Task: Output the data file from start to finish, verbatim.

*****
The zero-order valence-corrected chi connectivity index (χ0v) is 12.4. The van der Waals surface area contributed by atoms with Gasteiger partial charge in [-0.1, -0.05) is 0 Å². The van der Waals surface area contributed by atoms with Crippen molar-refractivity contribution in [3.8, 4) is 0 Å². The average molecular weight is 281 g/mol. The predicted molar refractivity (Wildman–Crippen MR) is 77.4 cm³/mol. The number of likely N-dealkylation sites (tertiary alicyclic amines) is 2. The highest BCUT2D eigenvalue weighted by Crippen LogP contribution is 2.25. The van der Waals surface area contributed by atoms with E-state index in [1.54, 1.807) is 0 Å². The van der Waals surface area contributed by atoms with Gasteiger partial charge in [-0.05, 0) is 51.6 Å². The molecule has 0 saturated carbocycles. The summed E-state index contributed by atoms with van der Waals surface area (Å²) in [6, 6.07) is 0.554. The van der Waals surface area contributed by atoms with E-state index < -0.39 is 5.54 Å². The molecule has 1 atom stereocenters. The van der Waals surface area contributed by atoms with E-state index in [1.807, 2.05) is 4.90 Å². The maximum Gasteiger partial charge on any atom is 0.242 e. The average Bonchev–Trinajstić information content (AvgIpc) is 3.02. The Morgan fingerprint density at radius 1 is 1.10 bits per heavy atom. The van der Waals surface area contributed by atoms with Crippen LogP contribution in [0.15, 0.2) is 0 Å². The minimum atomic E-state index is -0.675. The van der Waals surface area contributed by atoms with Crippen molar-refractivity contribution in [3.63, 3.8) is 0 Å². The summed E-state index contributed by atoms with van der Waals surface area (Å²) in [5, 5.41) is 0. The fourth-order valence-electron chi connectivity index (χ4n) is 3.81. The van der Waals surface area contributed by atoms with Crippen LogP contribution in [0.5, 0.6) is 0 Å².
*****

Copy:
The zero-order valence-corrected chi connectivity index (χ0v) is 12.4. The van der Waals surface area contributed by atoms with Gasteiger partial charge in [-0.1, -0.05) is 0 Å². The van der Waals surface area contributed by atoms with Crippen molar-refractivity contribution in [3.8, 4) is 0 Å². The average molecular weight is 281 g/mol. The predicted molar refractivity (Wildman–Crippen MR) is 77.4 cm³/mol. The number of likely N-dealkylation sites (tertiary alicyclic amines) is 2. The highest BCUT2D eigenvalue weighted by Crippen LogP contribution is 2.25. The van der Waals surface area contributed by atoms with E-state index in [1.54, 1.807) is 0 Å². The van der Waals surface area contributed by atoms with Gasteiger partial charge in [-0.05, 0) is 51.6 Å². The molecule has 0 saturated carbocycles. The summed E-state index contributed by atoms with van der Waals surface area (Å²) in [6, 6.07) is 0.554. The van der Waals surface area contributed by atoms with E-state index < -0.39 is 5.54 Å². The molecule has 1 atom stereocenters. The van der Waals surface area contributed by atoms with E-state index in [1.807, 2.05) is 4.90 Å². The maximum Gasteiger partial charge on any atom is 0.242 e. The average Bonchev–Trinajstić information content (AvgIpc) is 3.02. The Morgan fingerprint density at radius 1 is 1.10 bits per heavy atom. The van der Waals surface area contributed by atoms with Crippen LogP contribution in [0.15, 0.2) is 0 Å². The minimum atomic E-state index is -0.675. The van der Waals surface area contributed by atoms with Crippen molar-refractivity contribution in [3.63, 3.8) is 0 Å². The summed E-state index contributed by atoms with van der Waals surface area (Å²) in [5, 5.41) is 0. The fourth-order valence-electron chi connectivity index (χ4n) is 3.81. The van der Waals surface area contributed by atoms with Crippen LogP contribution in [0.5, 0.6) is 0 Å².